Though a Buddhist poet, Joanne implies there's nothing to it: Visiting the Dalai Lama with Allen Ginsberg, he pressed the spiritual leader with questions about how much he meditates. "I don't have to," he replied.
Twenty years later, Joanne notes another Buddhist poet, Phil Whalen, worrying his prayer beads. When she asks him which mantra he is reciting, he says, "Oh, you don't need any of that in Zen, you can just play with the beads." Reaffirming a Taoist truth that has become a part of every day life on the West Coast.
In other words, Johnston seems attracted to poets who discover themselves by losing themselves in their work. Writers who view their art as a humbling rather than aggrandizing act. But only if they don't take even that stance too seriously.
Johnston is of course by trade a printer and, I imagine, he can't avoid viewing any poem tactilely--as something to be gently handled and brought to life on the page. The quiet presence of the objectified word. An art not that much different than that of a translator. If, as a fine printer, he subordinates himself to the text, he asks no less from his poets.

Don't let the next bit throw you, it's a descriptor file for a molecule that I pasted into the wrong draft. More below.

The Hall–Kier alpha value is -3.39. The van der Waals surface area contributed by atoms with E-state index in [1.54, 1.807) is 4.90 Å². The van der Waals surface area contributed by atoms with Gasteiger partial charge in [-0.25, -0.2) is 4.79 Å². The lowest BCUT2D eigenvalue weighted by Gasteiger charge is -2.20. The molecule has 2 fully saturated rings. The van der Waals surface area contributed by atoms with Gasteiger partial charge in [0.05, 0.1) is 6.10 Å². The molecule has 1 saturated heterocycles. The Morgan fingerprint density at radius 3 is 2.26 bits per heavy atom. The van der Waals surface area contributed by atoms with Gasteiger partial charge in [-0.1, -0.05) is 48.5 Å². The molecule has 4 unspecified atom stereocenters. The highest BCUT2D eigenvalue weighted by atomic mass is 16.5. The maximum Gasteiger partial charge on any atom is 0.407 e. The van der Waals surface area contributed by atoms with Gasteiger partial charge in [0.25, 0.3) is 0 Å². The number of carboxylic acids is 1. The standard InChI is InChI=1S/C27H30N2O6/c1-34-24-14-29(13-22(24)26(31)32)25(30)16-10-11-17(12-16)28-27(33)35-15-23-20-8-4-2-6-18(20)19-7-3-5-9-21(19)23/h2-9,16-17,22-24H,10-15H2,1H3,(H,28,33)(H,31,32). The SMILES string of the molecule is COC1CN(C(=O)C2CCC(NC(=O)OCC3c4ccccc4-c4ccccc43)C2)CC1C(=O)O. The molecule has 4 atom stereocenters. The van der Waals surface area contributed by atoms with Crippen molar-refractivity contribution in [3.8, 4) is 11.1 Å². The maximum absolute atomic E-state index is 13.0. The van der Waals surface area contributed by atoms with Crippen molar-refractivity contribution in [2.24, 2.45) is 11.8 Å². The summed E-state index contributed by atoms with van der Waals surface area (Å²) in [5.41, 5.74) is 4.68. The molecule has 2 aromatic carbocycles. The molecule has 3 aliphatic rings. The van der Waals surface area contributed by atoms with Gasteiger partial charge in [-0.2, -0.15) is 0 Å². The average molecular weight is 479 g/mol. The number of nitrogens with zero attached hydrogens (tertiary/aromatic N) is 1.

Beyond producing Poltroon's considerable catalog, Johnston has always been active in the San Francisco and Berkeley book arts community, teaching and writing. A number of the essays in Ellipsis are devoted to typography and the history of the small literary press.
These pieces--although geared to the initiates of fine printing--will also reward those with only an idle interest. Ellipsis is a rarity for Poltroon, which specializes in fine print art quality books-- a computer produced trade edition. The illustrations are grayscale, but nonetheless compelling on the page. Among them Jack Spicer's White Rabbit Book of Magazine Verse, Lamantia's Narcotica, prints from Wallace Berman's Semina. Johnston's unique eye for book design remains evident even in this production format.
And in the midst of this, The Author as Typographer, an essay that visits the 18th century with Sterne and Swift, then takes us forward through Lewis Carroll, Emily Dickinson, Walt Whitman and others--all of whom bent the printed word on the page and used typography as a concrete art.
But the pieces that most connected for me were the obituaries, of which there are a number. Short appreciations of people Johnston knew and admired such as the English printer Peter Isaac, the painter and filmmaker Barry Hall, and others.
There are also obituaries for people more intimately connected with Johnston. A piece entitled Johns(t)on's Life of Gray begins, "Darrell Gray tried hard to be an island. Nevertheless, his death diminishes us. He lived and breathed poetry like no man alive." He was a close friend of Johnston who gently drank himself to death.